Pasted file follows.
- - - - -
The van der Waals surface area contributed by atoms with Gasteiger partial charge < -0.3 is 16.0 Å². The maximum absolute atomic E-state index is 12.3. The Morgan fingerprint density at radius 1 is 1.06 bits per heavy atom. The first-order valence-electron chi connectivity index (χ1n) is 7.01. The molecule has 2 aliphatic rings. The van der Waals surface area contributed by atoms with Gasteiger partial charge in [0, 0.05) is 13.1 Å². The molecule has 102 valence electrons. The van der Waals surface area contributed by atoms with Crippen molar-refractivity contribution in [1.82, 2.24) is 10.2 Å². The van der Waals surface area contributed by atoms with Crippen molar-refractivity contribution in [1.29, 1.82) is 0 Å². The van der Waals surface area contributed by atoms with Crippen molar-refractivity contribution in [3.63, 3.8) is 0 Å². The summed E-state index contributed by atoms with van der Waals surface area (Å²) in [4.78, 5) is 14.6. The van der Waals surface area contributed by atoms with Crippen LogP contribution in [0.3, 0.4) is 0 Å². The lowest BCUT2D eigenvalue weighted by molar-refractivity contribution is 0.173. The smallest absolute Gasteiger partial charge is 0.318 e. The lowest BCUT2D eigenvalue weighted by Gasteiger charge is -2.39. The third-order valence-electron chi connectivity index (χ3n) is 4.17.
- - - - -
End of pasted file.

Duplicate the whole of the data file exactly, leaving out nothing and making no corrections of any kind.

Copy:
The van der Waals surface area contributed by atoms with Gasteiger partial charge < -0.3 is 16.0 Å². The maximum absolute atomic E-state index is 12.3. The Morgan fingerprint density at radius 1 is 1.06 bits per heavy atom. The first-order valence-electron chi connectivity index (χ1n) is 7.01. The molecule has 2 aliphatic rings. The van der Waals surface area contributed by atoms with Gasteiger partial charge in [0, 0.05) is 13.1 Å². The molecule has 102 valence electrons. The van der Waals surface area contributed by atoms with Crippen molar-refractivity contribution in [1.82, 2.24) is 10.2 Å². The van der Waals surface area contributed by atoms with Crippen molar-refractivity contribution in [1.29, 1.82) is 0 Å². The van der Waals surface area contributed by atoms with Crippen molar-refractivity contribution in [3.63, 3.8) is 0 Å². The summed E-state index contributed by atoms with van der Waals surface area (Å²) in [4.78, 5) is 14.6. The van der Waals surface area contributed by atoms with Crippen LogP contribution in [0.3, 0.4) is 0 Å². The lowest BCUT2D eigenvalue weighted by molar-refractivity contribution is 0.173. The smallest absolute Gasteiger partial charge is 0.318 e. The lowest BCUT2D eigenvalue weighted by Gasteiger charge is -2.39. The third-order valence-electron chi connectivity index (χ3n) is 4.17.